Dentists are at the forefront of reversing the tide of the diabetic epidemic.
That’s according to a new study by US scientists.
In a study, Identification of unrecognized diabetes and pre-diabetes in a dental setting, published in the July 2011 issue of the Journal of Dental Research, researchers at Columbia University College of Dental Medicine found that dental visits represented a chance to intervene in the diabetes epidemic by identifying individuals with diabetes or pre-diabetes who are unaware of their condition.
The study sought to develop and evaluate an identification protocol for high blood sugar levels in dental patients and was supported by a research grant from Colgate-Palmolive.
The authors report no potential financial or other conflicts.
‘Periodontal disease is an early complication of diabetes, and about 70% of US adults see a dentist at least once a year,’ says Dr Ira Lamster, dean of the College of Dental Medicine, and senior author on the paper.
‘Prior research focused on identification strategies relevant to medical settings. Oral healthcare settings have not been evaluated before, nor have the contributions of oral findings ever been tested prospectively.’
For this study, researchers recruited approximately 600 individuals visiting a dental clinic in Northern Manhattan who were 40-years-old or older (if non-Hispanic white) and 30-years-old or older (if Hispanic or non-white), and had never been told they have diabetes or pre-diabetes.
Approximately 530 patients with at least one additional self-reported diabetes risk factor (family history of diabetes, high cholesterol, hypertension, or overweight/obesity) received a periodontal examination and a fingerstick, point-of-care hemoglobin A1c test.
In order for the investigators to assess and compare the performance of several potential identification protocols, patients returned for a fasting plasma glucose test, which indicates whether an individual has diabetes or pre-diabetes.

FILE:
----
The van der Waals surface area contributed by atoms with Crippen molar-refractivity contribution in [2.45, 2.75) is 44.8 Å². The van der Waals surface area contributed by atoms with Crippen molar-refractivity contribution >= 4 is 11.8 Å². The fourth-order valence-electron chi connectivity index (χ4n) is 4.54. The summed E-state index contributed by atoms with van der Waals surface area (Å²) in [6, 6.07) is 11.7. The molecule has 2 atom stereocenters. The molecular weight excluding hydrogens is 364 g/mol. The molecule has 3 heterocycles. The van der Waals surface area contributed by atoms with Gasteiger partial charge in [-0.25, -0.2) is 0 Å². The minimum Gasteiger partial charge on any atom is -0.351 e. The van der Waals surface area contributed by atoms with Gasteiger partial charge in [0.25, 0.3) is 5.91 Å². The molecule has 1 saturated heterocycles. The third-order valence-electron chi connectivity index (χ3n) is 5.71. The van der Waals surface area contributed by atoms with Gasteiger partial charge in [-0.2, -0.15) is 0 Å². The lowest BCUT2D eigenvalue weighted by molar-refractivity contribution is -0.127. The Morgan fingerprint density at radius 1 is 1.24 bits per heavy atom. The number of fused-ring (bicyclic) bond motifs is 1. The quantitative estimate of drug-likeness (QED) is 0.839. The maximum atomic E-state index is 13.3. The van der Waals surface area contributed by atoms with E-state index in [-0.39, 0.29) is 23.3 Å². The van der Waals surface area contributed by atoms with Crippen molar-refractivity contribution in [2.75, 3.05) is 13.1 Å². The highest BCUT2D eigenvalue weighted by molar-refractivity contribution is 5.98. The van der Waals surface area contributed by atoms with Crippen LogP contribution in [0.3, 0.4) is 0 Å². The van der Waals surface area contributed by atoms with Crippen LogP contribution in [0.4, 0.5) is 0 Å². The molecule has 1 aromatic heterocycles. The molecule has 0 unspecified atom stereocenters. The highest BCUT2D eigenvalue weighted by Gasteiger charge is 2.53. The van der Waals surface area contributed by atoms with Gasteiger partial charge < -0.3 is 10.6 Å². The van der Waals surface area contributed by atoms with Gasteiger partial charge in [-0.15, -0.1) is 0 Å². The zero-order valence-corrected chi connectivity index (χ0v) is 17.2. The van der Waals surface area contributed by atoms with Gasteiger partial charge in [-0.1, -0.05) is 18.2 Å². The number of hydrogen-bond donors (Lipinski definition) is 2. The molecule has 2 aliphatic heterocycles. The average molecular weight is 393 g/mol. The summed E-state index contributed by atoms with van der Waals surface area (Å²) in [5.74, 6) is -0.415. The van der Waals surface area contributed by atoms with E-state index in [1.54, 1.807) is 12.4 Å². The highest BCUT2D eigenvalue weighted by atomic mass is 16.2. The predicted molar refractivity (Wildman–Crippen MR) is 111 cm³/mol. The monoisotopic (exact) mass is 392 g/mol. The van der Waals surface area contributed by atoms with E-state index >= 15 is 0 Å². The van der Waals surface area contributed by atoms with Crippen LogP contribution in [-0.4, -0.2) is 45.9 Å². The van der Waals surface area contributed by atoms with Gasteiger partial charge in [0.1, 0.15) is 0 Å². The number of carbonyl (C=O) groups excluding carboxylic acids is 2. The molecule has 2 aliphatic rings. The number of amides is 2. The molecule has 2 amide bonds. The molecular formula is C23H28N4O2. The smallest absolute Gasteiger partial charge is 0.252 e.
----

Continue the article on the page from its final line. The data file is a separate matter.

Researchers found that, in this at-risk dental population, a simple algorithm composed of only two dental parameters (number of missing teeth and percentage of deep periodontal pockets) was effective in identifying patients with unrecognized pre-diabetes or diabetes.
The addition of the point-of-care A1c test was of significant value, further improving the performance of this algorithm.
‘Early recognition of diabetes has been the focus of efforts from medical and public health colleagues for years, as early treatment of affected individuals can limit the development of many serious complications,’ says Dr Evanthia Lalla, an associate professor at the College of Dental Medicine, and the lead author on the paper.
‘Relatively simple lifestyle changes in pre-diabetic individuals can prevent progression to frank diabetes, so identifying this group of individuals is also important,’ she adds.
‘Our findings provide a simple approach that can be easily used in all dental-care settings.’
Other authors who contributed are: Dr. Carol Kunzel, associate clinical professor at the College of Dental Medicine and at Columbia’s Mailman School of Public Health; Dr. Sandra Burkett, at the College of Dental Medicine; and Dr. Bin Cheng, an assistant professor in the Department of Biostatistics at the Mailman School of Public Health.